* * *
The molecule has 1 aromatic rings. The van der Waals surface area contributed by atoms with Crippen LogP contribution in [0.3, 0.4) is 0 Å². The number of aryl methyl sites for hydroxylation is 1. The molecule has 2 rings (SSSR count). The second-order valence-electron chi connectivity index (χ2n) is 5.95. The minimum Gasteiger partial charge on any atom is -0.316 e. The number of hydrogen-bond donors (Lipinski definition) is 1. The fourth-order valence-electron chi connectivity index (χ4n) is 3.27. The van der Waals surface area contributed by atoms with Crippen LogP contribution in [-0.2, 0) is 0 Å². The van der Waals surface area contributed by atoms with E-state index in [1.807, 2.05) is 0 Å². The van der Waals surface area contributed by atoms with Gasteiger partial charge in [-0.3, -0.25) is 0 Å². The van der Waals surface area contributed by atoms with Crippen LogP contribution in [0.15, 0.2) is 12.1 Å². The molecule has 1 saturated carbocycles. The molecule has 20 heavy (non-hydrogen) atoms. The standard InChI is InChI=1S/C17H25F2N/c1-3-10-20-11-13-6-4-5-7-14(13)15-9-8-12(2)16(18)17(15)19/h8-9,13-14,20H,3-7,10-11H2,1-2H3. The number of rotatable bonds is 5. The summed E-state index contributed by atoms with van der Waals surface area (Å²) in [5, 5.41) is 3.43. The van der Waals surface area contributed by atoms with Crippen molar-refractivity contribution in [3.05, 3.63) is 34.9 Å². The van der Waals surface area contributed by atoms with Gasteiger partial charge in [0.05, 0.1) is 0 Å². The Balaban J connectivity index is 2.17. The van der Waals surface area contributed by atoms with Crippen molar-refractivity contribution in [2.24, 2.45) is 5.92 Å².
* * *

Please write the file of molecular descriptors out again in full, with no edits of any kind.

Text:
The molecule has 1 aromatic rings. The van der Waals surface area contributed by atoms with Crippen LogP contribution in [0.3, 0.4) is 0 Å². The number of aryl methyl sites for hydroxylation is 1. The molecule has 2 rings (SSSR count). The second-order valence-electron chi connectivity index (χ2n) is 5.95. The minimum Gasteiger partial charge on any atom is -0.316 e. The number of hydrogen-bond donors (Lipinski definition) is 1. The fourth-order valence-electron chi connectivity index (χ4n) is 3.27. The van der Waals surface area contributed by atoms with Crippen LogP contribution in [-0.2, 0) is 0 Å². The van der Waals surface area contributed by atoms with E-state index in [1.807, 2.05) is 0 Å². The van der Waals surface area contributed by atoms with Gasteiger partial charge in [-0.3, -0.25) is 0 Å². The van der Waals surface area contributed by atoms with Crippen LogP contribution in [0.15, 0.2) is 12.1 Å². The molecule has 1 saturated carbocycles. The molecule has 20 heavy (non-hydrogen) atoms. The standard InChI is InChI=1S/C17H25F2N/c1-3-10-20-11-13-6-4-5-7-14(13)15-9-8-12(2)16(18)17(15)19/h8-9,13-14,20H,3-7,10-11H2,1-2H3. The number of rotatable bonds is 5. The summed E-state index contributed by atoms with van der Waals surface area (Å²) in [5, 5.41) is 3.43. The van der Waals surface area contributed by atoms with Crippen molar-refractivity contribution in [3.05, 3.63) is 34.9 Å². The van der Waals surface area contributed by atoms with Gasteiger partial charge in [0.05, 0.1) is 0 Å². The Balaban J connectivity index is 2.17. The van der Waals surface area contributed by atoms with Crippen molar-refractivity contribution in [2.24, 2.45) is 5.92 Å².